AAFP Board member Rebecca Jaffe, M.D., M.P.H., (center) makes a point about the importance of primary care and the patient-centered medical home during a press conference announcing the launch of a new nationwide campaign to improve medication adherence rates.
The AAFP has joined a broad-based coalition that wants to improve patient care and save billions in health care costs by implementing strategies to improve the nation's medication adherence rates. Known as Prescriptions for a Healthy America(adhereforhealth.org), the coalition is made up of 30 organizations that represent a broad range of stakeholders, including physicians, pharmacists, health care industry leaders and consumers, among others. Coalition members held a press conference on Capitol Hill on May 2 to announce the launch of the initiative and to identify ways of improving medication adherence rates in the United States.
"We are a diverse group of stakeholders, but we have come together because we all recognize the important role medication adherence plays in improving the quality of life for our patients," said AAFP Board member Rebecca Jaffe, M.D., M.P.H., of Wilmington, Del., one of six panelists to address the press conference. "As a family physician, I see the negative impact nonadherence has on patients each day. I also see the positive impact that adherence to treatment protocols has and the improved quality of life many individuals experience as a result."
- The AAFP has joined Prescriptions for a Healthy America, a broad-based coalition that wants to improve the nation's medication adherence rates.
- Six out of 10 patients do not take their medications as prescribed by their physicians, and patients with multiple chronic conditions have the lowest medication adherence rates, according to AAFP Board member Rebecca Jaffe, M.D., M.P.H., who spoke at the press conference.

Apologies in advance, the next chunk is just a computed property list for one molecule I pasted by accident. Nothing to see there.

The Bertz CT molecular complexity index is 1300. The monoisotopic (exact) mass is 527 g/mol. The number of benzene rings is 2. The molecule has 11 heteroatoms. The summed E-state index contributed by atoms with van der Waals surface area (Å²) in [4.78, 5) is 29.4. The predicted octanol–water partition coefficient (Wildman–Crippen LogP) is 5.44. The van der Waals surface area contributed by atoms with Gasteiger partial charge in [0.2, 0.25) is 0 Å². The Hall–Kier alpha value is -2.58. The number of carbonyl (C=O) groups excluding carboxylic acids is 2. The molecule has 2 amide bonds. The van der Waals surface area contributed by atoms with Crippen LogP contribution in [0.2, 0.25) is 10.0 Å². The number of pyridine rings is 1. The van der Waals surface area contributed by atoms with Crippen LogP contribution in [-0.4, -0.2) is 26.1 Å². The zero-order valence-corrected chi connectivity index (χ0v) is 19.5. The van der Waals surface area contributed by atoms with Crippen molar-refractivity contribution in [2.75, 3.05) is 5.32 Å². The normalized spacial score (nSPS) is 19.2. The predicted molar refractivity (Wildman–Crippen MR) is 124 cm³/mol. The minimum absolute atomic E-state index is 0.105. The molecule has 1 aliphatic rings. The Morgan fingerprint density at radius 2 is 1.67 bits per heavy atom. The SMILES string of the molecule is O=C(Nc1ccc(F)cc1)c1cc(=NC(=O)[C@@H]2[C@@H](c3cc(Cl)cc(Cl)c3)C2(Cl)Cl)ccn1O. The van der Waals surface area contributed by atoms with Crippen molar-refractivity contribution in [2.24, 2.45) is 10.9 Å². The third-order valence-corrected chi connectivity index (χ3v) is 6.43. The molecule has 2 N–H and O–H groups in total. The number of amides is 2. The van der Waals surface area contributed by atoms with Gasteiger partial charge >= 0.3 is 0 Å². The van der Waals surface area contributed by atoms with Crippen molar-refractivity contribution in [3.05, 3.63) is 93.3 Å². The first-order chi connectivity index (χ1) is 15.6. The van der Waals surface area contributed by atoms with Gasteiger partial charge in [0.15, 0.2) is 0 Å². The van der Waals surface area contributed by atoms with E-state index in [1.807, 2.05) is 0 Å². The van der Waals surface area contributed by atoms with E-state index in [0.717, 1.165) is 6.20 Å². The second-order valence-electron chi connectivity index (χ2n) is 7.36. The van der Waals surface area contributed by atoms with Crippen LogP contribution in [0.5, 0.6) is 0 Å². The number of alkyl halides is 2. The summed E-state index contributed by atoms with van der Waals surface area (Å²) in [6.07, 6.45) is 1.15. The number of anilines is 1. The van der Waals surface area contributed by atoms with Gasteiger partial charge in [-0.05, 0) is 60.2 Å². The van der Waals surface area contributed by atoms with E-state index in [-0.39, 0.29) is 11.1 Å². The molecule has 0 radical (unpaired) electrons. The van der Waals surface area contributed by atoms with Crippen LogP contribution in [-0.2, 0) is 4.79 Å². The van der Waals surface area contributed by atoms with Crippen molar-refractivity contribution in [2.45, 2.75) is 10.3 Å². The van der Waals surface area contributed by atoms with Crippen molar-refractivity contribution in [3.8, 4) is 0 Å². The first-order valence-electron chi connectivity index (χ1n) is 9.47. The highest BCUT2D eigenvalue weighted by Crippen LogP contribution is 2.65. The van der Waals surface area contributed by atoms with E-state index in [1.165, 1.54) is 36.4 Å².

- Jaffe stressed the importance of primary care and the patient-centered medical home in improving medication adherence rates.
Jaffe said six out of 10 patients do not take their medications as prescribed by their physicians, and patients with multiple chronic conditions have the lowest medication adherence rates. She also described poor medication adherence as a "leading driver of hospital admissions and readmissions" and the cause of 100,000 deaths a year.
"Through efforts like this campaign, we can raise awareness about the importance of ensuring patients have access to affordable pharmaceutical products, and (that) they understand when, why and how to take their medications," said Jaffe. "We can identify and promote best practices that have been proven effective and provide the framework for developing and implementing new, promising programs."
Jaffe stressed the importance of primary care and care coordination in improving medication adherence and adherence to all treatment protocols, saying that "research clearly demonstrates that patients who have access to continuous and comprehensive primary care have better health outcomes." And, the most effective model for delivering advanced and coordinated primary care is through the patient-centered medical home, Jaffe said. "The medical home works to ensure that patients have access to physicians and other health care services, that patients are keeping their appointments and that the patient is complying with treatments prescribed by their physician."